Fools! Little kids HATE to color on both sides of the paper! And they don’t even like scrap paper that’s been printed on one side either.

  5. “That would be an excellent article for a high school newspaper. When do you graduate?”

    What Exxon said…

  6. …BP’s misguided efforts to become the greenest gas company…

    You’re going to have to help me out on this one – they’re using the power of PR to spin their contribution to environmental causes into a selling point, making them more attractive to consumers who are increasingly concerned about such things. Is it a bad thing because of the size of their contributions? Otherwise I can’t for the life of me figure this one out.

  7. That would be an excellent article for a high school newspaper. When do you graduate?

    pwned.

  8. BP hopes to cement itself as the most “green” of the massive oil companies.

    And this will translate into higher returns to shareholders, how, exactly?

    That would be an excellent article for a high school newspaper.

    Unclear on the reference for “That”.

  9. ” Is it a bad thing because of the size of their contributions? Otherwise I can’t for the life of me figure this one out.”

    Yes, that’s it. Big company, big contribution, big evil. Only really, little companies are moral.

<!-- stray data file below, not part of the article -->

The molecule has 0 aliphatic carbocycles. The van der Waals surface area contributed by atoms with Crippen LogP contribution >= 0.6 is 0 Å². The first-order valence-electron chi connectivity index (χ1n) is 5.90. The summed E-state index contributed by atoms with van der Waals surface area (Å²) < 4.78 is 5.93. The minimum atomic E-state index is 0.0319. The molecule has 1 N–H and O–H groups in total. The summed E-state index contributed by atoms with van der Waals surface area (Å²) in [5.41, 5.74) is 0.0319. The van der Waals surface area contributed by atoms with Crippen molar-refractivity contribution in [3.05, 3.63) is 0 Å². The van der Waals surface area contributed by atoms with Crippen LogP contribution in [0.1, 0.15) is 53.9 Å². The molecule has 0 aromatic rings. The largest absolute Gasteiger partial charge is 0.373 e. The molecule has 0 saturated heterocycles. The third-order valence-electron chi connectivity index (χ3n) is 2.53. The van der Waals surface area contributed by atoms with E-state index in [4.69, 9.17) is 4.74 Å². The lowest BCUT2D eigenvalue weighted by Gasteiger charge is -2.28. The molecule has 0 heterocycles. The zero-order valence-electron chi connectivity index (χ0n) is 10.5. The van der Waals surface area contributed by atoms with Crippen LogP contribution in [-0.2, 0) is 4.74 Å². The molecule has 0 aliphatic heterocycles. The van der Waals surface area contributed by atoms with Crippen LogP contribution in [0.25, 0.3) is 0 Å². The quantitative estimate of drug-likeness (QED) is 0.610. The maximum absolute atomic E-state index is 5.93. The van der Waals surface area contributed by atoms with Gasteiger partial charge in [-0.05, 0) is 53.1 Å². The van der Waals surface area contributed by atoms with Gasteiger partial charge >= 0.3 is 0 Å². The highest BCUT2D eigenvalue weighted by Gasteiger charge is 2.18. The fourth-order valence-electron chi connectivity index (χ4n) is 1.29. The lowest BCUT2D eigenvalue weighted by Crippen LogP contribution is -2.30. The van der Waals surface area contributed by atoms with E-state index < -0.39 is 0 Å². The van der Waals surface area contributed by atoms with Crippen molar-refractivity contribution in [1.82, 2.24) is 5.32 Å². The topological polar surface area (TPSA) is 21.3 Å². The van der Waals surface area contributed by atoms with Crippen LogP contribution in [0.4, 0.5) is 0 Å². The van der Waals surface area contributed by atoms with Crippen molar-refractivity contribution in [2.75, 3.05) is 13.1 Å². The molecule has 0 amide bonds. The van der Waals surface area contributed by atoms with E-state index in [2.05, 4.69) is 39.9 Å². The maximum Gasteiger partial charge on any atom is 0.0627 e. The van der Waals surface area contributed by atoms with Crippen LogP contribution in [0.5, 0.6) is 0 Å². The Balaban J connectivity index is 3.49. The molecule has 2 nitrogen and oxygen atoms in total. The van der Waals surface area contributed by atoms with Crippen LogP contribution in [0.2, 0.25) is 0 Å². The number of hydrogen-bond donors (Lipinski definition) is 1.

10. And this will translate into higher returns to shareholders, how, exactly?

    Um, because they hope to attract car drivers who are environmentally aware.


  11. Just for the sake of argument, assume that skeptics are right about one thing only – that human-generated carbon dioxide is not a significant contributor to the global warming trend of the past century, nor will it be a significant contributor to the future warning trend.

    Damn, that’s quite an assumption.

    You end up with: “let’s assume that you’re wrong, now defend your position”.

  12. I just feel some juvenile need to call BP the buttfuckingest oil company in the world, but I can’t think of a good setup.

    I met Lord Browne last year. Liked the cut of his suit.

  13. About once every four fillups I will go out of my way to buy from a BP.

  14. greenie tip o the day:

    Use both sides of the paper when you wipe.

  15. Damn, that’s quite an assumption.

    It’s called a hypothetical.

    I often chastise global warming deniers for arguing that “humans aren’t causing global warming” implies “humans don’t need to do anything about global warming.” If global warming will have catastrophic effects on humanity, we should address it whether or not humanity is to blame — as assuredly as we would address an asteroid that was going to hammer the planet.

    J Hood asks the question of the other side of the debate. I think it’s an interesting and enlightening thought experiment. Care to address it?

  16. My kids, boys ages 6 and 4, absolutely love that commercial. They think it is hilarious to see babies driving a car, I guess.

    I’m with SOB however on the paper issue: not only will my sons refuse to write, draw, or color on both sides of a piece of paper, they will also reject even slightly crumpled or folded paper. You’d think that they were drafting the Magna Carta or something, instead of illustrating their 854th rendition of Sonic, Tails, and Knuckles Kick Eggman’s Ass.